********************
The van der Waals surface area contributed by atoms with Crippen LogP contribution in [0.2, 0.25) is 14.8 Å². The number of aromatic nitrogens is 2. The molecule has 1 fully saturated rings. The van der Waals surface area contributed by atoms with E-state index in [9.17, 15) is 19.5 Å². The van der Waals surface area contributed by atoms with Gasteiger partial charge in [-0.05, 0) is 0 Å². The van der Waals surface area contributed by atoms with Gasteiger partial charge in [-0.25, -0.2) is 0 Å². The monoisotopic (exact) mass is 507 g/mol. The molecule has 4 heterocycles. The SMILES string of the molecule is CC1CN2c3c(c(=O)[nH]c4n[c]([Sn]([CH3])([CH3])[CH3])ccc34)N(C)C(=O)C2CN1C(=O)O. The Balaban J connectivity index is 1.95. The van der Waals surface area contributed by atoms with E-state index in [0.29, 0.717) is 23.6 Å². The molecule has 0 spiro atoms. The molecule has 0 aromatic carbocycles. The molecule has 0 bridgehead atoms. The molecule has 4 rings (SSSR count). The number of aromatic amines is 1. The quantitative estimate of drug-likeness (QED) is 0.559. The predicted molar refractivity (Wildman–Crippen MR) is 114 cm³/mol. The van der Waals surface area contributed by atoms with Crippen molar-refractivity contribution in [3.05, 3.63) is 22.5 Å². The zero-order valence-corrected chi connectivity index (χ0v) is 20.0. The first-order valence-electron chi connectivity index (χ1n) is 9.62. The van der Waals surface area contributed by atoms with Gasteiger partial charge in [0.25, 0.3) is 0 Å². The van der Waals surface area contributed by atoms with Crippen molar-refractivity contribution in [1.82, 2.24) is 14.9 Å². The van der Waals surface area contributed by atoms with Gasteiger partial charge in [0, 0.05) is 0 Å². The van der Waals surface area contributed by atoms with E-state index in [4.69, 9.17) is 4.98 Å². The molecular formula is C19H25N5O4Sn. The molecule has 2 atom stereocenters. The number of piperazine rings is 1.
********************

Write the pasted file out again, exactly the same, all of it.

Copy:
The van der Waals surface area contributed by atoms with Crippen LogP contribution in [0.2, 0.25) is 14.8 Å². The number of aromatic nitrogens is 2. The molecule has 1 fully saturated rings. The van der Waals surface area contributed by atoms with E-state index in [9.17, 15) is 19.5 Å². The van der Waals surface area contributed by atoms with Gasteiger partial charge in [-0.05, 0) is 0 Å². The van der Waals surface area contributed by atoms with Gasteiger partial charge in [-0.25, -0.2) is 0 Å². The monoisotopic (exact) mass is 507 g/mol. The molecule has 4 heterocycles. The SMILES string of the molecule is CC1CN2c3c(c(=O)[nH]c4n[c]([Sn]([CH3])([CH3])[CH3])ccc34)N(C)C(=O)C2CN1C(=O)O. The Balaban J connectivity index is 1.95. The van der Waals surface area contributed by atoms with E-state index in [0.29, 0.717) is 23.6 Å². The molecule has 0 spiro atoms. The molecule has 0 aromatic carbocycles. The molecule has 0 bridgehead atoms. The molecule has 4 rings (SSSR count). The number of aromatic amines is 1. The quantitative estimate of drug-likeness (QED) is 0.559. The predicted molar refractivity (Wildman–Crippen MR) is 114 cm³/mol. The van der Waals surface area contributed by atoms with Crippen molar-refractivity contribution in [3.05, 3.63) is 22.5 Å². The zero-order valence-corrected chi connectivity index (χ0v) is 20.0. The first-order valence-electron chi connectivity index (χ1n) is 9.62. The van der Waals surface area contributed by atoms with Gasteiger partial charge in [0.25, 0.3) is 0 Å². The van der Waals surface area contributed by atoms with Crippen molar-refractivity contribution in [1.82, 2.24) is 14.9 Å². The van der Waals surface area contributed by atoms with Gasteiger partial charge in [0, 0.05) is 0 Å². The van der Waals surface area contributed by atoms with E-state index in [4.69, 9.17) is 4.98 Å². The molecular formula is C19H25N5O4Sn. The molecule has 2 atom stereocenters. The number of piperazine rings is 1.